The mayor of South Miami and former mayor of Pinecrest hoisted a dark suit on a hanger into the air between them, and the crowd of nearly 300 people jeered and laughed.
Someone threw a wad of cash on the table, nearly hitting the paper name tag identifying the invisible man as Senator Marco Rubio. Philip Stoddard, of South Miami, stuffed the bills in a suit pocket and held a water bottle near the lapels.
A man from the overflow crowd outside shouted from the open doors: “It’s an empty chair. We deserve better than an empty chair.”
He, and hundreds of other activists, gathered in the Unitarian Universalist Congregation of Miami in Glenvar Heights Thursday night for a town hall meeting without their elected official.
Congress is in recess this week, so some representatives — including Florida Reps. Gus Bilirakis and Dennis Rossuse — use the break to hold town hall meetings. Rubio’s office said he was in Europe on senate business this week and wouldn’t be attending any, but activists found the senator twice on Thursday after his return and posted videos of the confrontation online.
An organizer from Indivisible, an anti-President Donald Trump group, said he emailed Rubio an invitation days earlier. Some protestors said they personally called the office that morning and invited him.
Rubio’s press secretary, Matt Wolking, did not address the event, but spoke against one of the organizations that hosted the event — pro-choice group NARAL.
“These left wing abortion extremists may deny the science of when unborn children feel pain, and support abortions at any time before birth, but Senator Rubio believes there is no human right more fundamental than the right to life, and every single human being is entitled to the protection of our laws.”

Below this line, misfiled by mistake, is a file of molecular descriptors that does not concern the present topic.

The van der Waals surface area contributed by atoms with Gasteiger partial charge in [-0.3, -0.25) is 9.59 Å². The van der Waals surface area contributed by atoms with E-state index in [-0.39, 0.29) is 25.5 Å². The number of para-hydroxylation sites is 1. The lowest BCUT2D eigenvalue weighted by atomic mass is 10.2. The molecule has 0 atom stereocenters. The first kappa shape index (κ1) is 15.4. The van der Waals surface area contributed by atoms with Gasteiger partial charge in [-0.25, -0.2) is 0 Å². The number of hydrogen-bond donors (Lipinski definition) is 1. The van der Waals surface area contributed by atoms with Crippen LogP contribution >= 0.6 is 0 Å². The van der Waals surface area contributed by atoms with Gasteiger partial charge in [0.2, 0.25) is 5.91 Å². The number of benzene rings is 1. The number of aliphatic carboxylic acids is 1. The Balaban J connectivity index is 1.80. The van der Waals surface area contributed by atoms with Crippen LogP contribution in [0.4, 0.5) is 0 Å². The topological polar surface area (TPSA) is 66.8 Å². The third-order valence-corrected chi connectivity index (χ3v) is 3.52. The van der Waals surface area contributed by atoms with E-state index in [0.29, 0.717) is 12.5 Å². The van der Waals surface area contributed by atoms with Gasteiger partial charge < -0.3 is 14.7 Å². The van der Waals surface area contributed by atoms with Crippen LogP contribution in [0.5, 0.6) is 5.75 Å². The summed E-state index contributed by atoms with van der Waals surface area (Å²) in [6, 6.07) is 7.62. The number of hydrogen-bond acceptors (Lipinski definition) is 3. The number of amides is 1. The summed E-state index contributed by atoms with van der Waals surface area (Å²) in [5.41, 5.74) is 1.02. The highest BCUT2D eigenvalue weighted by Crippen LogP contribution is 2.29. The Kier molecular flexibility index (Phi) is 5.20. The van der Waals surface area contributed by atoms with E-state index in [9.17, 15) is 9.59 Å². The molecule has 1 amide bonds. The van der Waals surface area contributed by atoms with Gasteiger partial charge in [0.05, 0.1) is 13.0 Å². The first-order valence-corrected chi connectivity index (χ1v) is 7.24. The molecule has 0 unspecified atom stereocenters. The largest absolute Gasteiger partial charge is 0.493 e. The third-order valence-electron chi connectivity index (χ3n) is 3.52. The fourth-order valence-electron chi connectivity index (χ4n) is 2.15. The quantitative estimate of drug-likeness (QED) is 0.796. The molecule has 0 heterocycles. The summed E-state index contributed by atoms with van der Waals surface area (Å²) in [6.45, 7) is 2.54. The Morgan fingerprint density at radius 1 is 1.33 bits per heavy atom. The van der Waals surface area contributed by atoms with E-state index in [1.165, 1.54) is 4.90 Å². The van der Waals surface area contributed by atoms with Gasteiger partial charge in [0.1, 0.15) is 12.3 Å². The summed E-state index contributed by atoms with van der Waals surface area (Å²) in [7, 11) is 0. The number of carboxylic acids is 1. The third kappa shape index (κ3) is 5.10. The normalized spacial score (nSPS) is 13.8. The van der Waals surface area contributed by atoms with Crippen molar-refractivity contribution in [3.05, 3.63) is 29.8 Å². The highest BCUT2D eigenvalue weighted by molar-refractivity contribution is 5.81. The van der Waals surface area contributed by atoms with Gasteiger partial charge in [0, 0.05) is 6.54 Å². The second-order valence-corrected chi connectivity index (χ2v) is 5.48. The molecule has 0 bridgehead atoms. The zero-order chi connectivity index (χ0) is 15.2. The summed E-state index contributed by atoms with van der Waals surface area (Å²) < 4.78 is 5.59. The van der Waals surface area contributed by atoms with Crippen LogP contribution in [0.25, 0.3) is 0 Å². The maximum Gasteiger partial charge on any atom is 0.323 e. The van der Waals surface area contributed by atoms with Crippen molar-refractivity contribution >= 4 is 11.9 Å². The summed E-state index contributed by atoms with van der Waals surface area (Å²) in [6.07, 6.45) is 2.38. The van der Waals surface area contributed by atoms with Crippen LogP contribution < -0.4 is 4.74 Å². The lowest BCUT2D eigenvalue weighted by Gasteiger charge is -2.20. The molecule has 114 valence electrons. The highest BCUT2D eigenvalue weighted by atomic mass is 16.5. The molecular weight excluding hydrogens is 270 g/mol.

Abortion was one of dozens of topics covered by the crowd Thursday evening, which began with breakout sessions where the attendees discussed topics ranging from immigration to education and Trump’s conflicts of interest. Each small group decided on questions they wanted to ask Rubio and volunteered one member to approach the microphone and “ask” the empty chair.
“He’s employed by us. He needs to represent us,” said Janet Thornton of Hollywood. “He’s not just representing Republicans. He’s representing the whole state.”
Also included on the panel were Stoddard, Miami Beach Commissioner Kristen Rosen-Gonzalez, former Pinecrest Mayor Cindy Lerner and Justin Klecha, the deputy director of LGBT organization SAVE.
Representatives from the crowd called Rubio to act on a range of tropics: the release of Trump’s tax returns, keeping the Affordable Care Act, speaking out against Trump’s travel ban and more legal protections for LGBTQ people.
Mike Williams, of Indivisible Miami, promised to send a transcript of the evening to Rubio’s office. Rosen-Gonzalez said she would introduce a resolution at Miami Beach’s next city commission meeting to send the requests straight to the senator’s office.
At the end of the night, each elected official and organizer made the same plea to the rowdy crowd: get involved.
“If the right people don’t run for office, the wrong ones will,” Cindy Lerner said. “And they do, and they’re there.”
A previous version of this story incorrectly identified Cindy Lerner. She is the former mayor of Pinecrest.